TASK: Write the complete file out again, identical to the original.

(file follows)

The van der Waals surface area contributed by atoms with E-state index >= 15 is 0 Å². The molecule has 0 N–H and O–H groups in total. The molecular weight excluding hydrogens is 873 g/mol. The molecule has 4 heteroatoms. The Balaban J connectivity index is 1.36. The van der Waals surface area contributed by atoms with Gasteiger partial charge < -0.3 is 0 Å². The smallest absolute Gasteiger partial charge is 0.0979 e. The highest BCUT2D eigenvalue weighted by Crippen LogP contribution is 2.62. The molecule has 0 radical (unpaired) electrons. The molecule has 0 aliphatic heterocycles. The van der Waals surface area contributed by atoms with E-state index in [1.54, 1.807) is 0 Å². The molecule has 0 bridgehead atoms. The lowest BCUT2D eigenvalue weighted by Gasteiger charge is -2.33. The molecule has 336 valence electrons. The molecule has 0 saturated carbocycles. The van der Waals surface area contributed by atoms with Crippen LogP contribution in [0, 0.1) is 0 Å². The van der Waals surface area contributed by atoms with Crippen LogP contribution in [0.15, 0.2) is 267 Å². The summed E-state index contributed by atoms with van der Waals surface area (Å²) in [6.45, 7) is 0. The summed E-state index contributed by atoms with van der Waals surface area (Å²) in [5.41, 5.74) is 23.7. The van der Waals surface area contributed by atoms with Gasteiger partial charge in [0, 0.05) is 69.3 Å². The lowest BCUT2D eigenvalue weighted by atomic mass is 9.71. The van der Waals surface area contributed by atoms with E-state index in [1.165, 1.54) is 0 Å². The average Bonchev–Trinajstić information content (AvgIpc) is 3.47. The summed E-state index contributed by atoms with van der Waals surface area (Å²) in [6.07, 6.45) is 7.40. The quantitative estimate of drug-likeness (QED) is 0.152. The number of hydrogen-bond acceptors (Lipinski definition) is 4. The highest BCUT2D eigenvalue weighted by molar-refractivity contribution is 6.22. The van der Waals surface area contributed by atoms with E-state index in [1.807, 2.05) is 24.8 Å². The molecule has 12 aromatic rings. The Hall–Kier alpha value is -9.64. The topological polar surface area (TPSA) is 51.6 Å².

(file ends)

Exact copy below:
The van der Waals surface area contributed by atoms with E-state index >= 15 is 0 Å². The molecule has 0 N–H and O–H groups in total. The molecular weight excluding hydrogens is 873 g/mol. The molecule has 4 heteroatoms. The Balaban J connectivity index is 1.36. The van der Waals surface area contributed by atoms with Gasteiger partial charge < -0.3 is 0 Å². The smallest absolute Gasteiger partial charge is 0.0979 e. The highest BCUT2D eigenvalue weighted by Crippen LogP contribution is 2.62. The molecule has 0 radical (unpaired) electrons. The molecule has 0 aliphatic heterocycles. The van der Waals surface area contributed by atoms with E-state index in [1.54, 1.807) is 0 Å². The molecule has 0 bridgehead atoms. The lowest BCUT2D eigenvalue weighted by Gasteiger charge is -2.33. The molecule has 336 valence electrons. The molecule has 0 saturated carbocycles. The van der Waals surface area contributed by atoms with Crippen LogP contribution in [0, 0.1) is 0 Å². The van der Waals surface area contributed by atoms with Crippen LogP contribution in [0.15, 0.2) is 267 Å². The summed E-state index contributed by atoms with van der Waals surface area (Å²) in [6.45, 7) is 0. The summed E-state index contributed by atoms with van der Waals surface area (Å²) in [5.41, 5.74) is 23.7. The van der Waals surface area contributed by atoms with Gasteiger partial charge in [0, 0.05) is 69.3 Å². The lowest BCUT2D eigenvalue weighted by atomic mass is 9.71. The van der Waals surface area contributed by atoms with E-state index in [1.165, 1.54) is 0 Å². The average Bonchev–Trinajstić information content (AvgIpc) is 3.47. The summed E-state index contributed by atoms with van der Waals surface area (Å²) in [6.07, 6.45) is 7.40. The quantitative estimate of drug-likeness (QED) is 0.152. The number of hydrogen-bond acceptors (Lipinski definition) is 4. The highest BCUT2D eigenvalue weighted by molar-refractivity contribution is 6.22. The van der Waals surface area contributed by atoms with E-state index in [1.807, 2.05) is 24.8 Å². The molecule has 12 aromatic rings. The Hall–Kier alpha value is -9.64. The topological polar surface area (TPSA) is 51.6 Å².